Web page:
Should I participate in a clinical trial or medical research?

Participating in a clinical trial may provide individuals first access to the newest drugs, treatments or disease management processes.

Learn more about the patient's role in medical research

Clinical trials include tests of new drugs or medical treatments in people to see if they are safe and if they work.
Researchers create questions to answer and design a study plan, also called a protocol. It outlines who may participate; what tests, procedures or medications they will get; and how long the trial will last. 

Researchers check participants' health and give instructions before beginning. They carefully monitor volunteers during the study and keep in touch after the study is complete.
Volunteers must meet certain criteria based on factors such as age, gender and health status. These are to ensure that researchers will be able to answer the questions they plan to study and to keep participants safe.
You can take a more active role in your health care, gain early access to new drugs and treatments, obtain expert medical care and help others by contributing to medical research.
Risks vary based on the study. It is very important that you discuss them with your doctor. Side effects may be unpleasant, serious or even endanger your life. Some may be unexpected or appear after treatment ends. The treatment may not work, or you may be in a placebo group that gets no treatment. There may be extra demands on your time and attention.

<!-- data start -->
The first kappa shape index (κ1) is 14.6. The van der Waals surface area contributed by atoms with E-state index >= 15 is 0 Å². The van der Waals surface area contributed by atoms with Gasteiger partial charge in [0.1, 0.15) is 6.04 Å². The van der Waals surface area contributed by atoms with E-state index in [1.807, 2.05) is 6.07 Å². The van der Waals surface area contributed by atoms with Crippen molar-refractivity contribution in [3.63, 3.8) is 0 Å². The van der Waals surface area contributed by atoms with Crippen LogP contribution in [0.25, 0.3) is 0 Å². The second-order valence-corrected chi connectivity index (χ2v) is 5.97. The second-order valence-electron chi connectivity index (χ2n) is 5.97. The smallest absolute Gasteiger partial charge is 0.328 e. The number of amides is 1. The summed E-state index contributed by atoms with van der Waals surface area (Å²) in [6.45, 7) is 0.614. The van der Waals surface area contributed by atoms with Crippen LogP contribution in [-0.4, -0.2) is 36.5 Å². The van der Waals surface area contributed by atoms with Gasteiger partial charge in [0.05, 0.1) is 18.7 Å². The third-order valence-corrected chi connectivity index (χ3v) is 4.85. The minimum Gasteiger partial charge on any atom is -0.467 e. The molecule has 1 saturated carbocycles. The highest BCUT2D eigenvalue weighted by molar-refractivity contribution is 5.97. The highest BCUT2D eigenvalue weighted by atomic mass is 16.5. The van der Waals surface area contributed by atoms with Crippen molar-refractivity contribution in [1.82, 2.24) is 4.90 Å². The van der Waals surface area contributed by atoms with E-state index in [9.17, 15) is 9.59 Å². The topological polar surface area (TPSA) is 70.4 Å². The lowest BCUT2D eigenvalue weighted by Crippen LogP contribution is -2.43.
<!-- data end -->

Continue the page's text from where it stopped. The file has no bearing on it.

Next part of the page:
Before you decide to participate, you learn the key facts about a trial through a process called informed consent. Then you sign an informed consent document. The informed consent is not a contract; you can leave the study at any time, for any reason.

 Also, independent review boards, such as the Allina Health Research Administration, approve and monitor all trials to make sure the risks are as low as possible, the trial is ethical and participants' rights are protected.

Questions patients should ask researchers

Asking questions such as these may help you decide whether to enter a clinical trial.

  • What is the study trying to find out?
  • Who put it together?
  • Who is going to be in the study?
  • Who will be in charge of my care?
  • What exams, tests and treatments will I have?
  • Will I need to be hospitalized?
  • How much time will it take?
  • How do the possible side effects, risks and benefits of the study treatment compare with my current treatment and other choices?
  • How will I be protected from harm?
  • How long will the study last?
  • What follow-up is planned?
  • Who will pay for the treatment and other expenses?
  • How will my privacy be protected?
  • Will I get the results?

Reviewed By: Timothy Sielaff, MD, PhD, FACS, president, Allina Health Cancer Institute
First Published: 08/17/2009
Last Reviewed: 08/17/2009